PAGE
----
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Rust Porting Begins For Intel's "e1000" Linux Network Driver

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  • Rust Porting Begins For Intel's "e1000" Linux Network Driver

    Phoronix: Rust Porting Begins For Intel's "e1000" Linux Network Driver

    Adding to the growing examples and early drivers being worked on for the Linux kernel to showcase the possibilities of using the Rust programming language within the kernel, an early port of Intel's e1000 wired networking driver has started...

    https://www.phoronix.com/news/Intel-...ust-Driver-WIP

  • #2
    In this source unit: https://github.com/fujita/rust-e1000.../rust_e1000.rs

    48 unsafe keywords in 1224 lines. And that is generous because many unsafe sections span many lines. An example of a longer one is this:
    https://github.com/fujita/rust-e1000..._e1000.rs#L219

    Is that really worth it? Perhaps in future there will be more infrastructure to access the raw parts in a safer manner.

    That said, it is very fun to see drivers written in higher level languages. A cool project!
    Last edited by kpedersen; 19 September 2022, 06:32 AM.

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    • #3
      Originally posted by kpedersen View Post
      Is that really worth it? Perhaps in future there will be more infrastructure to access the raw parts in a safer manner.
      It is even mentioned in article and in GitHub project: for figuring out proper Rust PCI, DMA, network abstraction APIs for NIC drivers. Someone has to be first and unsafe

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      • #4
        Also that is what unsave is for: interfering with low level hardware stuff. Probably some unsafe sections can be done in safe rust, time will show.

        If you get a strange error you atleast know where to look at.

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        • #5
          Originally posted by kpedersen View Post
          In this source unit: https://github.com/fujita/rust-e1000.../rust_e1000.rs

          48 unsafe keywords in 1224 lines. And that is generous because many unsafe sections span many lines. An example of a longer one is this:
          https://github.com/fujita/rust-e1000..._e1000.rs#L219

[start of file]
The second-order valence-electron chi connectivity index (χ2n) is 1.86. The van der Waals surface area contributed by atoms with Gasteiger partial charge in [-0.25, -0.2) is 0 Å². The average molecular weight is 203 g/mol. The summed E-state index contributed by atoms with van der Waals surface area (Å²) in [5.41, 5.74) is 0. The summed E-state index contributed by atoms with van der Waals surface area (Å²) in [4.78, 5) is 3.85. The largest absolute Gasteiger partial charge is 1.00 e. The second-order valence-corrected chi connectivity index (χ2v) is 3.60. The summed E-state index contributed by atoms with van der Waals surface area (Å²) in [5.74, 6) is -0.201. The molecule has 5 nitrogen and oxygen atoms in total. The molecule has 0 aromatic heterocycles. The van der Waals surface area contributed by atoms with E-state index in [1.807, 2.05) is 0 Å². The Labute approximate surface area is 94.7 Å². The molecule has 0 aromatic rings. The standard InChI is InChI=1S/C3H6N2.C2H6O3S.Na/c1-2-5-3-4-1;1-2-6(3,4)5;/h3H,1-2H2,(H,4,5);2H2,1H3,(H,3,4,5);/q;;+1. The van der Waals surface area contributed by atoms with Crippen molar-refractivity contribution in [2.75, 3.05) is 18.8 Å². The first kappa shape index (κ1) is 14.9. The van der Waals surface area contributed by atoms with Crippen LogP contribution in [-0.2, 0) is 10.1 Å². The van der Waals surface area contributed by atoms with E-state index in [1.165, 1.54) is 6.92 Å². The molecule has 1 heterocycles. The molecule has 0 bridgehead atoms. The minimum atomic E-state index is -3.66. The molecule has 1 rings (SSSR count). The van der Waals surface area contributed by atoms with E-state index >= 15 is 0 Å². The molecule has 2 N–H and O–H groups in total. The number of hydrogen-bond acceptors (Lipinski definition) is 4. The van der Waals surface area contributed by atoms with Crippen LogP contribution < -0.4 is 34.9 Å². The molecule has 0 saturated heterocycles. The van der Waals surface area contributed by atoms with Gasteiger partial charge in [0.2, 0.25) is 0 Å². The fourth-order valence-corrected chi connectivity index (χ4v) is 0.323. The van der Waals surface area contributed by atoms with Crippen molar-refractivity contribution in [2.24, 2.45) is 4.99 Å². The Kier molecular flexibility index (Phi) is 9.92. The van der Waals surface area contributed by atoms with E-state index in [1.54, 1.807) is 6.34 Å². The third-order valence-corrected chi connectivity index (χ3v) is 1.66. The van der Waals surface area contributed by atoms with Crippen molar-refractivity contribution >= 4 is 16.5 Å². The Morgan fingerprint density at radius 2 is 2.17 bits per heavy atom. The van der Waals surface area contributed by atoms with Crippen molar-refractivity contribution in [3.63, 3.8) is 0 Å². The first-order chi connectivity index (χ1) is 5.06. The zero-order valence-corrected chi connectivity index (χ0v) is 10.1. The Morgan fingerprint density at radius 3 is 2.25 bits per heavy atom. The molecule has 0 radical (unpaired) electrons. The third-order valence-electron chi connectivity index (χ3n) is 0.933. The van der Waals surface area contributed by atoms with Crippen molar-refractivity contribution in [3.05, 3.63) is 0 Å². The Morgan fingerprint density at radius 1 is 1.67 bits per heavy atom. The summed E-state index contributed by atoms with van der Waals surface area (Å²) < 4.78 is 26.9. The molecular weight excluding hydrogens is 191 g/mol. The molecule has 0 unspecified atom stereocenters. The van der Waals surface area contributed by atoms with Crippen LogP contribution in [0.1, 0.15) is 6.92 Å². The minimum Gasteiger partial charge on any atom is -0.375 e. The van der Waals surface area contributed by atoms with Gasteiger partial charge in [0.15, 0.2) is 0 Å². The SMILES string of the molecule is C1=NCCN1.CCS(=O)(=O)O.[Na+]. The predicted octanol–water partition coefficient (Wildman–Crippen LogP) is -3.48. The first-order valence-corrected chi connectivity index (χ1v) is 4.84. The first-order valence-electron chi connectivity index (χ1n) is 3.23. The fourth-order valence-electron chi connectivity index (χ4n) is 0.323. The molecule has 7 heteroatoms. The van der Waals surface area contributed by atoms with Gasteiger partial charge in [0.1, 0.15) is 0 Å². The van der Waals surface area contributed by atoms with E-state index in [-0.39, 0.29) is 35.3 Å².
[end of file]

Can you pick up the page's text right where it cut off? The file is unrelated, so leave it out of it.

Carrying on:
Is that really worth it? Perhaps in future there will be more infrastructure to access the raw parts in a safer manner.

          That said, it is very fun to see drivers written in higher level languages. A cool project!
          Well most of those lines are for directly interacting with hardware in that case it makes sense to use unsafe because Rust compiler can't know what hardware is doing. Rust unsafe is still safer then C/C++

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          • #6
            Cool!

            What driver or subsystem of Linux would you like to see ported to Rust?

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            • #7
              Originally posted by kpedersen View Post
              i += 1;‚Äč

              Really? Also 'let this, let that'. This is some js syntax bullshit. Couldn't they keep it more C like?

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              • #8
                Originally posted by uid313 View Post
                Cool!

                What driver or subsystem of Linux would you like to see ported to Rust?
                Are you a developer collecting requests?
                I'd like to have memory management, filesystems and process management as well as networking. Take your time and thanks.
                Last edited by Anux; 19 September 2022, 08:15 AM.

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                • #9
                  Unsafe usage in of itself is not a bad thing; it's necessary for the kind of low level hardware interactions required for a driver. As long as each call site is kept to a minimal scope where the invariants can be reasoned about, there's no problem.

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                  • #10
                    Originally posted by uid313 View Post
                    Cool!

                    What driver or subsystem of Linux would you like to see ported to Rust?
                    none.

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